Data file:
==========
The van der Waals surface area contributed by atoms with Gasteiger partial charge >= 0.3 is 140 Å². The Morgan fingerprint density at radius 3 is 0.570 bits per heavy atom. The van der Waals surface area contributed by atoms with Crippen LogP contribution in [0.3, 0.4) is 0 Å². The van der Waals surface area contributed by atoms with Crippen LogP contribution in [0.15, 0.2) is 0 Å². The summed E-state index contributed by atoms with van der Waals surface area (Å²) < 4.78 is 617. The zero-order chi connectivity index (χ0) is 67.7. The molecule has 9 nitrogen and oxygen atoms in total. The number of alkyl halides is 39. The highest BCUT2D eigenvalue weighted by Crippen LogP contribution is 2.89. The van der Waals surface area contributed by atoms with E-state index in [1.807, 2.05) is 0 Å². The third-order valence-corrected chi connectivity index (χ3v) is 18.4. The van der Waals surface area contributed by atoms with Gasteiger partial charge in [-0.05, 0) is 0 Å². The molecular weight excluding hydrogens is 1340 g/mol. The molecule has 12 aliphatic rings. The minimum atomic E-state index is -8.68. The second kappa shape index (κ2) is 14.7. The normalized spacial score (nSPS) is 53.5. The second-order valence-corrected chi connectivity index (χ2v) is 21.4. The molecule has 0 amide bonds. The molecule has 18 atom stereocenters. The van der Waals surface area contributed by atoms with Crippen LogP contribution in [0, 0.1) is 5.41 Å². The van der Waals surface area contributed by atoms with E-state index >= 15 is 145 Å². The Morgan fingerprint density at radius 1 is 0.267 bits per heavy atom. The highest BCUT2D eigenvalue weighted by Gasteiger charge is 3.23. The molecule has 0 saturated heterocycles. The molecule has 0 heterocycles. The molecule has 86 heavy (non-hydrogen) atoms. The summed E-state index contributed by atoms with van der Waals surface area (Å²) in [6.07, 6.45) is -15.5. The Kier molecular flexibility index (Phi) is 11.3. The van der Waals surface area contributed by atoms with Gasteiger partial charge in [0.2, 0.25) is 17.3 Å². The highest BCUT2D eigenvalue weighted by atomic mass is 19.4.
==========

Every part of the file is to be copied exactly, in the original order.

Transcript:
The van der Waals surface area contributed by atoms with Gasteiger partial charge >= 0.3 is 140 Å². The Morgan fingerprint density at radius 3 is 0.570 bits per heavy atom. The van der Waals surface area contributed by atoms with Crippen LogP contribution in [0.3, 0.4) is 0 Å². The van der Waals surface area contributed by atoms with Crippen LogP contribution in [0.15, 0.2) is 0 Å². The summed E-state index contributed by atoms with van der Waals surface area (Å²) < 4.78 is 617. The zero-order chi connectivity index (χ0) is 67.7. The molecule has 9 nitrogen and oxygen atoms in total. The number of alkyl halides is 39. The highest BCUT2D eigenvalue weighted by Crippen LogP contribution is 2.89. The van der Waals surface area contributed by atoms with E-state index in [1.807, 2.05) is 0 Å². The third-order valence-corrected chi connectivity index (χ3v) is 18.4. The van der Waals surface area contributed by atoms with Gasteiger partial charge in [-0.05, 0) is 0 Å². The molecular weight excluding hydrogens is 1340 g/mol. The molecule has 12 aliphatic rings. The minimum atomic E-state index is -8.68. The second kappa shape index (κ2) is 14.7. The normalized spacial score (nSPS) is 53.5. The second-order valence-corrected chi connectivity index (χ2v) is 21.4. The molecule has 0 amide bonds. The molecule has 18 atom stereocenters. The van der Waals surface area contributed by atoms with Crippen LogP contribution in [0, 0.1) is 5.41 Å². The van der Waals surface area contributed by atoms with E-state index >= 15 is 145 Å². The Morgan fingerprint density at radius 1 is 0.267 bits per heavy atom. The highest BCUT2D eigenvalue weighted by Gasteiger charge is 3.23. The molecule has 0 saturated heterocycles. The molecule has 0 heterocycles. The molecule has 86 heavy (non-hydrogen) atoms. The summed E-state index contributed by atoms with van der Waals surface area (Å²) in [6.07, 6.45) is -15.5. The Kier molecular flexibility index (Phi) is 11.3. The van der Waals surface area contributed by atoms with Gasteiger partial charge in [0.2, 0.25) is 17.3 Å². The highest BCUT2D eigenvalue weighted by atomic mass is 19.4.